Monica is also central to the story, although not in such an obvious manner, for the character of Monica leads the astute student of the Occult to ask many interesting questions. Such as, what, if any, is Lianna’s involvement with her death, and if she somehow used sorcery to contrive the ‘accident’ that caused her death, why? Because of her personal feelings (such as jealousy) or because she had judged Monica ‘rotten’ (and thus a candidate for culling) because of Monica’s continued involvement with Mallam’s ‘rotten’ activities even though she could have or might have or should have – “I knew what was going on,” she says to Thorold at one point – left at any time?

So, is Monica’s death a product of fate, or wyrd, or ‘an accident’, or of Lianna being jealous, or of her calmly, in a sinister way, practising the esoteric art of culling? If a culling, is Lianna correct, justified, or does Monica (as her liaison with Thorold might seems to suggest) begin to show signs of ‘redemption’ and can the rotten deeds of such a past ever be ‘redeemed’?

The character of Thorold also suggests, or seems to suggest, some esoteric riddles. For example,

(a) in respect of his character and why Lianna seems to ‘choose’ him.

(b) in respect of Lianna:

“She did not seem to him to be evil – just exceptionally beautiful, wealthy woman, born to power and used to it. But he could not still his doubts. He heard Sarah’s voice in his head accusing her; remembered Lianna’s lie about having no children; her anger toward Monica. But most of all he remembered Monica’s death and Mallam being borne away by the people of Lianna’s village.”

(c) in respect of personal choice and tests:

[Thorold] “I never really had much choice, did I?” he asked.

[Lianna] “Oh, yes, you had plenty of times to chose.”

A Few Examples of Some Esoteric Themes

1) Tests

a) Before meeting him in person, Lianna arranges for some esoteric MSS to be sold to Thorold to ascertain his interest and commercial honesty. Satisfied, she proceeds to seduce him.

Later, she admits she has been ‘watching him’ [i.e. had him under covert surveillance] for some time and also had someone do a background check on him.

b) She shows Thorold a film of a ‘Mallam ritual’ – involving young girls – which perplexes and upsets him, and she leaves him alone to think about it.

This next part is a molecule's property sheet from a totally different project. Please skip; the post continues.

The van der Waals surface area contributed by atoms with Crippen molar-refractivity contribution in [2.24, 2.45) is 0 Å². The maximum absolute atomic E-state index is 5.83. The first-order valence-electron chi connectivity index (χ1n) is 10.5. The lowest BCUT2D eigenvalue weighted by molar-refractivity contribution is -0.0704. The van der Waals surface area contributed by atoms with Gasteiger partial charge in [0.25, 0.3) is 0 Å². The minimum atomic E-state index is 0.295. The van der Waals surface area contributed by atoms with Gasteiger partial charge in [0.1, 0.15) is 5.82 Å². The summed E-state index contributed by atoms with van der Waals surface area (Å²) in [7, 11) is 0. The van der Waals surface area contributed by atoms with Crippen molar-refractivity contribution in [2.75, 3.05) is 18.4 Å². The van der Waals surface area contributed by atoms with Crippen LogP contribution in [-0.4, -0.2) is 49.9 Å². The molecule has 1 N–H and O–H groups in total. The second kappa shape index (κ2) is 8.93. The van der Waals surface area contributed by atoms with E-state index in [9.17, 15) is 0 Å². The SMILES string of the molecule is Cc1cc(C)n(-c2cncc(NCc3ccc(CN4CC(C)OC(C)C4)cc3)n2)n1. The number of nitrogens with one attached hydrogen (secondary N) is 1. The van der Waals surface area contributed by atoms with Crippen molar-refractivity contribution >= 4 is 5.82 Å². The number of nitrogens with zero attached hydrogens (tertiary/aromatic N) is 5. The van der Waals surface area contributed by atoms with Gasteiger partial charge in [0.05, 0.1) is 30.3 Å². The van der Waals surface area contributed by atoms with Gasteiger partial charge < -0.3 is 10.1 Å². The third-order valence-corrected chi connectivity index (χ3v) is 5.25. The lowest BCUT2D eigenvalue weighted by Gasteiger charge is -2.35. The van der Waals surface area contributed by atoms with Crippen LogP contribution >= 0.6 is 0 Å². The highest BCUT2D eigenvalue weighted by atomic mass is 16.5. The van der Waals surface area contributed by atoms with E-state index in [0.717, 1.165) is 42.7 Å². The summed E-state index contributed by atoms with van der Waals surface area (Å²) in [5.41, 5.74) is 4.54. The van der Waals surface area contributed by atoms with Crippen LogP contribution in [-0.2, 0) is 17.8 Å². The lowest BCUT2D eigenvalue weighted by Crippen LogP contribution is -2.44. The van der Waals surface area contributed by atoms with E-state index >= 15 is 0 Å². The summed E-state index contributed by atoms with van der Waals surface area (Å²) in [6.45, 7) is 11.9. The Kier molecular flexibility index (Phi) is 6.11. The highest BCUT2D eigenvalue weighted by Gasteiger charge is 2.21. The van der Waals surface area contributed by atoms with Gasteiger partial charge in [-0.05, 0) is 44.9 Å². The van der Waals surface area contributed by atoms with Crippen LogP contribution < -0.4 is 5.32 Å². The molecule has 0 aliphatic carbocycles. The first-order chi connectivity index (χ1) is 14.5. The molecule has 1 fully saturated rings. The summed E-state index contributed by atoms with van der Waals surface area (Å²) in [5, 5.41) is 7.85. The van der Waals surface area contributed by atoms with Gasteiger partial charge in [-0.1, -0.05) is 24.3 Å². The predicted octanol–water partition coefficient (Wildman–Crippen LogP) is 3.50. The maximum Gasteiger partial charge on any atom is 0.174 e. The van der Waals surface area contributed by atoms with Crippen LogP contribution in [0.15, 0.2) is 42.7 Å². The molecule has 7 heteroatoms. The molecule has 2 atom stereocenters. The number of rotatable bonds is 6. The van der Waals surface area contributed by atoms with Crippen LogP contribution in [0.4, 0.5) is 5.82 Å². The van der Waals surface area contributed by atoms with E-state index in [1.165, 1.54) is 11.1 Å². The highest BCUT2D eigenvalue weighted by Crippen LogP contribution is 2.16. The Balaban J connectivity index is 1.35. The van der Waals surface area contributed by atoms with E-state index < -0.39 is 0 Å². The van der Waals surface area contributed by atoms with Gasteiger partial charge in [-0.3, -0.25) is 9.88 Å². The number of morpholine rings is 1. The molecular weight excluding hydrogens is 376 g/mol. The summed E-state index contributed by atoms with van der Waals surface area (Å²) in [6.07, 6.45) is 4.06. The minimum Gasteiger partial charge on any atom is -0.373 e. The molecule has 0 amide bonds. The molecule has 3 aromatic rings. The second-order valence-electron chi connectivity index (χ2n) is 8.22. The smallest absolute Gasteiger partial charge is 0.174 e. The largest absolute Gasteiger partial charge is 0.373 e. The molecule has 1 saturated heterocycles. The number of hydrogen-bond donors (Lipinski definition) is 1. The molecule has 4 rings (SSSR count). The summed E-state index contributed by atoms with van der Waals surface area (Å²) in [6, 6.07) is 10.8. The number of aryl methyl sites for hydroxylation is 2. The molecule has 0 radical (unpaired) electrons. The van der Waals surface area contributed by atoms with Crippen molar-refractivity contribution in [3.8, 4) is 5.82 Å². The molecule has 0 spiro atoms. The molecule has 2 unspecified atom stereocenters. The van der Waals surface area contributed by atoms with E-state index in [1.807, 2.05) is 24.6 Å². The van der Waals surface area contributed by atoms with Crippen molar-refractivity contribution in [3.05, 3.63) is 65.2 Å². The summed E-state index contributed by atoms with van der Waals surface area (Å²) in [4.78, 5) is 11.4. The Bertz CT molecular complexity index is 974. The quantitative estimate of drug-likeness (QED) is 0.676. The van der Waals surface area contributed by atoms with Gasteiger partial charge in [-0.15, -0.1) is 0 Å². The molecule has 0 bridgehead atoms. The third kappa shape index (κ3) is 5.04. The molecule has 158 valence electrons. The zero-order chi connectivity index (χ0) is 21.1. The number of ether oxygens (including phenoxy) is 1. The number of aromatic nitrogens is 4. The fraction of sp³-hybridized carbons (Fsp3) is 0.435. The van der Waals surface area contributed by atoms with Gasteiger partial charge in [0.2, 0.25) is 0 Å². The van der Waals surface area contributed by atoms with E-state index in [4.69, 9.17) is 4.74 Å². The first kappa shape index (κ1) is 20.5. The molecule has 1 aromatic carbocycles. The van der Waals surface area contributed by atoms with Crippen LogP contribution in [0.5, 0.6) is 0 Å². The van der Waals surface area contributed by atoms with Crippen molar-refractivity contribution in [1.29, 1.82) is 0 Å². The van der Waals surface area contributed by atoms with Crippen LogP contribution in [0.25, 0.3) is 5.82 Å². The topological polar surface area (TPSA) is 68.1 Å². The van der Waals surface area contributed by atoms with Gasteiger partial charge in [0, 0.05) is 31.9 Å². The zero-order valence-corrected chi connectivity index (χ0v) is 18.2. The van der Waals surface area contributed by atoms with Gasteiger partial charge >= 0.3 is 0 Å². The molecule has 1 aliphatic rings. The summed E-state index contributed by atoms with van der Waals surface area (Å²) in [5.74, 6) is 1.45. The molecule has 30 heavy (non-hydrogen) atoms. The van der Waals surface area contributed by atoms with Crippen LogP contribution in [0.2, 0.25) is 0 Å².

Later when he asks her about the film, she – to test his empathy, his perception, his judgement – asks him: “What do you feel – sense about me?”

2) Manipulation

a) Lianna sending Imlach to Mallam with parchments containing a ‘secret script’. Some time before she had planted a seed into Mallam’s mind about her wealth and its origin, saying: “It is a long story. Involving the Templars. I may tell it some day.”

b) Lianna sending Imlach to Thorold regarding Mallam:

“She does not like your interference.”

“My what?”

“You are to leave a certain gentleman alone. He is her concern, not yours.”

“Is that so?”

“She kindly requests you not bother him – or any members of his group.”

“Oh, really?”

Imlach moved closer to him. “You’d best heed her advice. For your own sake.”

“Tell her from me I’m not playing her games anymore and I’ll do what I like!” He slammed the door shut.

3) Local Myths and Legends

a) Mention of the Templars in Shropshire:

“The parchments told of how Stephan of Stanhurst, preceptor, had in 1311 and prior to his arrest in Salisbury, taken the great treasure stored in the preceptory at Lydley – property of Roger de Alledone, Knight Templar – to a place of safe keeping. It told how the preceptory was founded in 1160 and how, centuries later, the lands granted with it became the subject of dispute and passed gradually into other grasping hands; for Stephen after his arrest was confined within a Priory and refused to reveal where he had hidden the treasure. But, most importantly to Mallam, it told where the treasure had been stored when the foresightful Roger de Alledone realized the Order was about to be suppressed by Pope Clement V and all its properties and treasures seized.”

b) Mention of local legends, as for example:

She drove alone the narrow, twisty lanes southeast of Shrewsbury town to pass the Tree with the House in It, the wood containing Black Dick’s Lake, to take the steep lane up toward Causeway Wood.

“This lane,” she said, breaking their silence, “used to be called the Devil’s Highway. Just there -” and she indicated an overgrown hedge, “was a well called Frog Well where three frogs lived. The largest was, of course, called Satan and the other two were imps of his.”

4) Differing Views about Satanism

a) Conventional Catholic view:

“Joseph de Tonquedec I believe it was, who said something like ‘the Devil’s interventions in the material realm are always particular and are of two kinds, corresponding to miracle and Providence on the divine side. For just as there are divine miracles, so there are diabolical signs and wonders.’

b) From a conversion between Monica and Thorold about Mallam and Lianna: